'It's a disaster': Farmers pestered by management scheme
INVASIVE pests of a different kind are finding their way into letterboxes across the Southern Downs this month as reminder notices arrive for the controversial Invasive Pests Control Scheme.
Landowners have until September 17 to submit their control works form to the Southern Downs Regional Council to demonstrate they've done their bit to protect the region from weeds and feral animals.
Failure to comply can cost landowners a levy anywhere from $500 into the thousands.
According to the council website, the program's first year resulted in 'unprecedented levels of weed control throughout the region' but as the scheme enters its third year, many landholders say they're still scratching their heads and wondering what the point of it all is, especially during drought.
Warwick producer Bill Gross said he was already doing what the council wanted and had been for more than five decades.
"It didn't really change anything,” Mr Gross said.
"You can't run cattle on the property if there's boxthorn so I've always cleaned my property.”
The additional pressure of time and money, however, weighed on Mr Gross who spent recent weeks cutting down and spraying weeds to ensure compliance.
The contractor Mr Gross employed to tackle his prickly pear next week will cost him $95 an hour and he predicts it could take up to 20 hours to complete.
"It's a disaster putting it on people in the middle of a drought,” he said.
"People are broke.
"I know one man that faces a charge of more than $5000 and he is really disturbed about it.”
Irrigator Lawrence Ryan said the scheme should be abandoned during drought because the dry soil rendered many measures a waste of time and money.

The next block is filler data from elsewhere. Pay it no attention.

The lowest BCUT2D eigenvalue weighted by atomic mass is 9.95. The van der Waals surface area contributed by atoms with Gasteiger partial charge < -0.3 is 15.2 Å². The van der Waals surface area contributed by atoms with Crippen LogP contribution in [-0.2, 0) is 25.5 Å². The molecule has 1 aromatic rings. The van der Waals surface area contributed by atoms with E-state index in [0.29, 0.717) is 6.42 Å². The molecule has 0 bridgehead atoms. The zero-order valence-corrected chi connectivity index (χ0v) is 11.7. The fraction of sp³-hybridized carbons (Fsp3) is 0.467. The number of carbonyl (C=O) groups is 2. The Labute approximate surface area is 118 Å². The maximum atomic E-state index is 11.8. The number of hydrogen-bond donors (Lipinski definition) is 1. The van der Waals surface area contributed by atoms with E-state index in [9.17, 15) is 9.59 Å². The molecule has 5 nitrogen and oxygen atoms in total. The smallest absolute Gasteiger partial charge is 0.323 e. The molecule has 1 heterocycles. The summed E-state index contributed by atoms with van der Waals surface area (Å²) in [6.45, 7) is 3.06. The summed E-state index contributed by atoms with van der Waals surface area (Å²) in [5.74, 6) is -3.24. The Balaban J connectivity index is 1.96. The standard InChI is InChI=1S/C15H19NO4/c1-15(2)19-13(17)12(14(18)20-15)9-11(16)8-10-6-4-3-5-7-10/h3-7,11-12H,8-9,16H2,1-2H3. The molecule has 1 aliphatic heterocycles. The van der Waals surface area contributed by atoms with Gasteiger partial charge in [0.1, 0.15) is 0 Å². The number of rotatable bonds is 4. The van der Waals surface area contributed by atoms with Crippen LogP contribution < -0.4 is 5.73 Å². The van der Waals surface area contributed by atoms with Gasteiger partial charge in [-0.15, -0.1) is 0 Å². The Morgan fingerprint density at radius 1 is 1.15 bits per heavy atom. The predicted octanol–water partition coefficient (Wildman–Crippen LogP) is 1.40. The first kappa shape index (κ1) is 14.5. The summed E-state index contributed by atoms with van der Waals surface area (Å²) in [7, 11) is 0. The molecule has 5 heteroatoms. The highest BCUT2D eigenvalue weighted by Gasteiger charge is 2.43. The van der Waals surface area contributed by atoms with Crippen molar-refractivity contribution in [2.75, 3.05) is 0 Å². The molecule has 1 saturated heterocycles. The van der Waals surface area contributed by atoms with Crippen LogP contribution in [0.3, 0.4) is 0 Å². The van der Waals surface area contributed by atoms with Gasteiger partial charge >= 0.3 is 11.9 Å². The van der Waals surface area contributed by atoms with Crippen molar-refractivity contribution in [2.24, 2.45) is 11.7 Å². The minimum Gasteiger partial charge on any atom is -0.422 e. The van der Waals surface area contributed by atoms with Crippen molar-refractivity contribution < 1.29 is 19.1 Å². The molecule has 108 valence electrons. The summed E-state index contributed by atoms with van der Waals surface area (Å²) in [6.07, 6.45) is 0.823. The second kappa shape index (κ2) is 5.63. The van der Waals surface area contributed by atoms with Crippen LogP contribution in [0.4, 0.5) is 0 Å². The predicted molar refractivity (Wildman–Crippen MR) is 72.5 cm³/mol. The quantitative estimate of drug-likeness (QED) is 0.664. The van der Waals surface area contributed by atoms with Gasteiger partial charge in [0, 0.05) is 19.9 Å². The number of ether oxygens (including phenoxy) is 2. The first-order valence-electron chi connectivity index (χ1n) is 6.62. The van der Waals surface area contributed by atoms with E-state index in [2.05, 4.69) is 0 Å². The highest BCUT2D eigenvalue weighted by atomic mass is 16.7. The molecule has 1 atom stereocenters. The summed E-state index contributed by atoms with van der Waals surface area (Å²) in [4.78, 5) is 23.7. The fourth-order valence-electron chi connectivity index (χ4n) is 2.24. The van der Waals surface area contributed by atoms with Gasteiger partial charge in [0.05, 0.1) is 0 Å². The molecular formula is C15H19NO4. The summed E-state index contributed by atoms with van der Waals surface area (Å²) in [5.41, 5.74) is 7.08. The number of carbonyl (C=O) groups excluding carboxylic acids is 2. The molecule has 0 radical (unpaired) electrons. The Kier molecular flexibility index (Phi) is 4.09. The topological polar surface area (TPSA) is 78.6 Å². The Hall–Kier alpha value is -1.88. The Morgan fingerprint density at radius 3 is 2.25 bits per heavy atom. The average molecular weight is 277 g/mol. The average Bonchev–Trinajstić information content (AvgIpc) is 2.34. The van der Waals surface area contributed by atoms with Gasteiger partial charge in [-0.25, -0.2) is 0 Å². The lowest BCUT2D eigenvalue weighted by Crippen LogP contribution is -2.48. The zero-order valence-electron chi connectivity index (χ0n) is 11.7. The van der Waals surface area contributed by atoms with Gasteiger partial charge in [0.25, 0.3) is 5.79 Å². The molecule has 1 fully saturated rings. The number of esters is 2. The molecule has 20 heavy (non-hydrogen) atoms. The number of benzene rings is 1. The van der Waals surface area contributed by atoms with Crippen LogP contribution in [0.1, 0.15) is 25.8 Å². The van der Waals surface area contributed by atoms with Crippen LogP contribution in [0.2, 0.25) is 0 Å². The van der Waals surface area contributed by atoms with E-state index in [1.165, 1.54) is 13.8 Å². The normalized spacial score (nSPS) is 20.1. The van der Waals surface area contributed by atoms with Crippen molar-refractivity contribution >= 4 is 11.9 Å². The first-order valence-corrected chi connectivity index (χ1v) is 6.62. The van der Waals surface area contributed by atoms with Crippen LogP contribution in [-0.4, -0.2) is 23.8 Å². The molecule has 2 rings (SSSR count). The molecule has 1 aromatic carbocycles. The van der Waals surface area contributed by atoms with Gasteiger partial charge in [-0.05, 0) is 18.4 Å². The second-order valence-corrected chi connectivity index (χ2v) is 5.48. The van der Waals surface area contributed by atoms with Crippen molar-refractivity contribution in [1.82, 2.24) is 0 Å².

"Trying to poison anything at the moment is a waste because you need moisture for anything to die,” Mr Ryan said.
"We shouldn't need to dish out thousands of extra dollars now when we could wait for a better time to do it.”
According to Mr Ryan, drought creates new problems for pest management that landholders must contend with.
"Landowners do their utmost to control wild dogs but being so dry they're coming further and further into open country where they haven't been before,” he said.
"Landholders can't be responsible for wild dogs that just wander onto their property, they can't eradicate them.”
Over at Echo Valley Farm, the scheme only added to an ever-growing pile of paperwork.
"I'm not sure what it achieved to be honest,” owner Randal Breen said.
"I believe people managing their land appropriately probably don't need to be threatened with penalties.
"I do think it could create some anxiety for people who otherwise don't really need it.”
Mr Breen suggested council could be taking a more innovative, rather than punitive approach to encouraging agricultural pest management.
"There's some good options in terms of ground cover and things like natural sequence farming,” he said.
"They could offer farmers free education sessions to show them options with alternative farming methods to reduce invasive weeds.”
Their feedback differs from that told to Mayor Tracy Dobie, who said she'd noted a strong change in sentiment over the years.
"The feedback I hear is overwhelmingly positive,” Cr Dobie said.
"There have been some really good success stories, particularly with the rabbit population.
"As I was driving out to Leyburn over the weekend I noticed a lot of the tree pear cleared, which means those paddocks are now open for grazing.”
SDRC has undertaken an independent evaluation of the scheme that took community and staff feedback into account.
SDRC reports the results of the review will become available 'in the near future'.